Part Three focuses on a specific Shakespeare play, Hamlet, thus challenging viewers to use the tools from the gallery’s previous sections and apply them to Shakespeare’s most famous tragedy. I dedicate a room to Hamlet because the play is so popular; because I have a chapter on it in my book to help guide gallery visitors along; and because, importantly, Hamlet is not a play that people often look to when in conversation about Shakespeare and race or anti-Blackness. But yet, we can and we should have conversations about those subjects in relationship to this play. As such, it is my hope that the artwork I selected for this room will help people see how those conversations can happen.

Hamlet standing, dressed in black, beside the figure of Gertrude, seated and dressed in white

William Salter Herrick. Hamlet in the Queen’s chamber. Oil on canvas, ca. 1857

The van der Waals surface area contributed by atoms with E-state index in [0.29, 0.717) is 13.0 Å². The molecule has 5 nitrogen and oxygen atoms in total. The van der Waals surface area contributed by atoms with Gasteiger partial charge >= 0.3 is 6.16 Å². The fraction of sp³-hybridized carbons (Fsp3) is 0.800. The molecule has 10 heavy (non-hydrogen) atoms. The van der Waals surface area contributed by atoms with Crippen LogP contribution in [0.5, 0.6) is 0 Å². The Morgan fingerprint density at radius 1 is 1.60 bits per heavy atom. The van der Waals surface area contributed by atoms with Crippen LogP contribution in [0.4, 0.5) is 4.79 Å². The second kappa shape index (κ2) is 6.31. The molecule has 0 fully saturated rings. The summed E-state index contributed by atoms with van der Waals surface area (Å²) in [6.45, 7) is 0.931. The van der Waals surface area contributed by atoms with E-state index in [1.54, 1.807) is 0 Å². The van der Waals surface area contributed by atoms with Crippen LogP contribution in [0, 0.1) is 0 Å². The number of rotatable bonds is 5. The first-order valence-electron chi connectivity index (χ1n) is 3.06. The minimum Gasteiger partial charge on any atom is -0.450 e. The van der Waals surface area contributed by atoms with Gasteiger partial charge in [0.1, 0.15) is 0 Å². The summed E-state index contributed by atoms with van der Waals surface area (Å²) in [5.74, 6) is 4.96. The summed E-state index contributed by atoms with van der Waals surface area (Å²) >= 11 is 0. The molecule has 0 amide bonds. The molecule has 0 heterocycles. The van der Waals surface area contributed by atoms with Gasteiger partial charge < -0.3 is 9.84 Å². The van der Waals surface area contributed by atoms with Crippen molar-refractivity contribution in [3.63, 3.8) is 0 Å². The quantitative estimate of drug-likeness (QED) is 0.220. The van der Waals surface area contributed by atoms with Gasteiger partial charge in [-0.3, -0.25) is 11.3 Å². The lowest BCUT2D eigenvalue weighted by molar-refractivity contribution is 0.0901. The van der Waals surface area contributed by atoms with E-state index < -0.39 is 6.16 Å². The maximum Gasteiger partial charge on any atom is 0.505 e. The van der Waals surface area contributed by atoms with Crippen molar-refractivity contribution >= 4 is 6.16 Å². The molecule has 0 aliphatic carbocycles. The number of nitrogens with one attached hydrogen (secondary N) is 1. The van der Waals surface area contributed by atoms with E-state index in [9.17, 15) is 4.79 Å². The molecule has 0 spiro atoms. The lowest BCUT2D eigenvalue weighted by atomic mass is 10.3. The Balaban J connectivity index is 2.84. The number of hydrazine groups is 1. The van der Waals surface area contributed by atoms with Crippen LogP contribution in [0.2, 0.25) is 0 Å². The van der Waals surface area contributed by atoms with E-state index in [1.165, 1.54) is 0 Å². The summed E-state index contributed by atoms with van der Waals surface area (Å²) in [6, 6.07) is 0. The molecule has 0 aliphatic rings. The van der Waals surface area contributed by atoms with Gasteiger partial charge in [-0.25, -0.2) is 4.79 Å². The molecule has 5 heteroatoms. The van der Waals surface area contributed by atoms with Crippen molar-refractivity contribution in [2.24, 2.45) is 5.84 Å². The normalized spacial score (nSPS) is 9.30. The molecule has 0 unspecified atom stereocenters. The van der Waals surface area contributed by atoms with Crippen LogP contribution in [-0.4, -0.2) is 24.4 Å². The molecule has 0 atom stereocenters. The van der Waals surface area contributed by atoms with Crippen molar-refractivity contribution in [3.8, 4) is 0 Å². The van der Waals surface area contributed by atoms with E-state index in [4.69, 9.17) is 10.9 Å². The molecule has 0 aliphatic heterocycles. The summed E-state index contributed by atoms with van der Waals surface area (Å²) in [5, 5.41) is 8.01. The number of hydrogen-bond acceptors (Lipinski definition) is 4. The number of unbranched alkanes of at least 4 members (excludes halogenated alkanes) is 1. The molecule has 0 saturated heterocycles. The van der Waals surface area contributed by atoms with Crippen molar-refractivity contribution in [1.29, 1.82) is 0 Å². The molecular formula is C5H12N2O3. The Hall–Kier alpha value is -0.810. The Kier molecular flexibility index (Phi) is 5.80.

The gallery is structured in such a way that it pushes people’s critical thinking skills. One might think of the gallery as an educational virtual game, with Hamlet being level three, providing the ultimate challenge. Like any art exhibition, people should take from the gallery what they can, especially as they put the art pieces in conversation with one another through this immersive, interactive virtual reality experience. Visitors should have no fear of Shakespeare. I say this because the fourth gallery room, the Pedagogy and Research Resource Room, includes five art analyses of select pieces from the exhibition. The analyses were completed by my undergraduate students at Trinity College in Hartford, CT. So, if you make your way through the gallery and you’re unsure if you are “getting it,” so to speak, my brilliant students are there to help your thinking!